There are many sources for this information, but I recommend using This site is a resource for founders who are looking for local resources or experienced founders looking for new opportunities

The best way is to ask around and network with other entrepreneurs who have experienced similar problems and successes. If you are in Silicon Valley and looking for startup support, try local partners at tech conferences. Be careful though, as some older companies will not be understanding of the need for a change like a change in management or product direction. The second option is to attend a conference or event organized by your favorite software company. These events tend to be well-attended and offer free food and drinks to those attending.

3. What you should look for in a developer


There are two primary things that you should look for when choosing a developer for your startup:

His or her experience and expertise. The first is relatively easy to gather—if they’ve been working on similar projects, they’ve probably worked on similar apps.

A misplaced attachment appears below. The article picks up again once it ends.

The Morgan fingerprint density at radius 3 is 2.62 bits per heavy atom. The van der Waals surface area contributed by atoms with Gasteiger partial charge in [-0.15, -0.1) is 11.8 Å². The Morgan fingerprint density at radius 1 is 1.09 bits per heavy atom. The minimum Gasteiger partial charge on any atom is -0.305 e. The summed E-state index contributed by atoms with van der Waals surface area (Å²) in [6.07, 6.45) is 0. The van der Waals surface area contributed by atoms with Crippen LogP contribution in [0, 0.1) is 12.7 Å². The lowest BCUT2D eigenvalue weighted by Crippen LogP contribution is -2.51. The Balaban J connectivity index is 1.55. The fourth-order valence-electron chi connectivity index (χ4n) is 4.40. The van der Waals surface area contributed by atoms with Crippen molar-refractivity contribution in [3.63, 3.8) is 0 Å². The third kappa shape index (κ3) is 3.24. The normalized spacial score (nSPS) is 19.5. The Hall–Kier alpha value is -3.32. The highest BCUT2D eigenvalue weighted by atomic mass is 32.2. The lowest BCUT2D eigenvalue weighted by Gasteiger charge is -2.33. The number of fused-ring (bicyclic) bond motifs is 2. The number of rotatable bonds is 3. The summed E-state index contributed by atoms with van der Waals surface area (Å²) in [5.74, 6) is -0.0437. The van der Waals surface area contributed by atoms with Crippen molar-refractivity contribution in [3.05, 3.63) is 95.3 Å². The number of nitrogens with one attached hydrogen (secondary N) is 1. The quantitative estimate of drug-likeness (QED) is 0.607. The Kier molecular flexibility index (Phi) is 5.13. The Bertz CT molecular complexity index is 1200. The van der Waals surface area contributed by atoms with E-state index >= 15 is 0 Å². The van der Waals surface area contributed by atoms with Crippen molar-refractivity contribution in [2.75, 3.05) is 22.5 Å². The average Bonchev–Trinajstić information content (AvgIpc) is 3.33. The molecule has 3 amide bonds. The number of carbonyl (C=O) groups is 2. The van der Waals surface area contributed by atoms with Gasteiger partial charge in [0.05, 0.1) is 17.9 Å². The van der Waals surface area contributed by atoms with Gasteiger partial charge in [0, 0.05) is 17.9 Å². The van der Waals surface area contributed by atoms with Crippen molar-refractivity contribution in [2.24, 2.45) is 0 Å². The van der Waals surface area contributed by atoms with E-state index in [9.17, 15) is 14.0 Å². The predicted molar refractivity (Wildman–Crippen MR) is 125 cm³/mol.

According to being able to code efficiently and learning new skills while doing your job is also useful. Being able to work on new ideas and products with other skilled developers is also important. You can be a great programmer even if you aren’t super keen on working alone or on your computer. Being able to work well with others and understand what requirements there are for different pieces of functionality is vital if you want to be a good programmer.

The second is harder, but something that anyone can learn—if they’ve built applications with similar features and are willing to share their knowledge with others, they’ll be more enticing to other developers. Being able to work well with others, communicate well with your employer, understanding how the software works so you can fix problems as they arise is a very important skill.

4. How to make sure you have the right fit and what steps to make when hiring professionals for a startup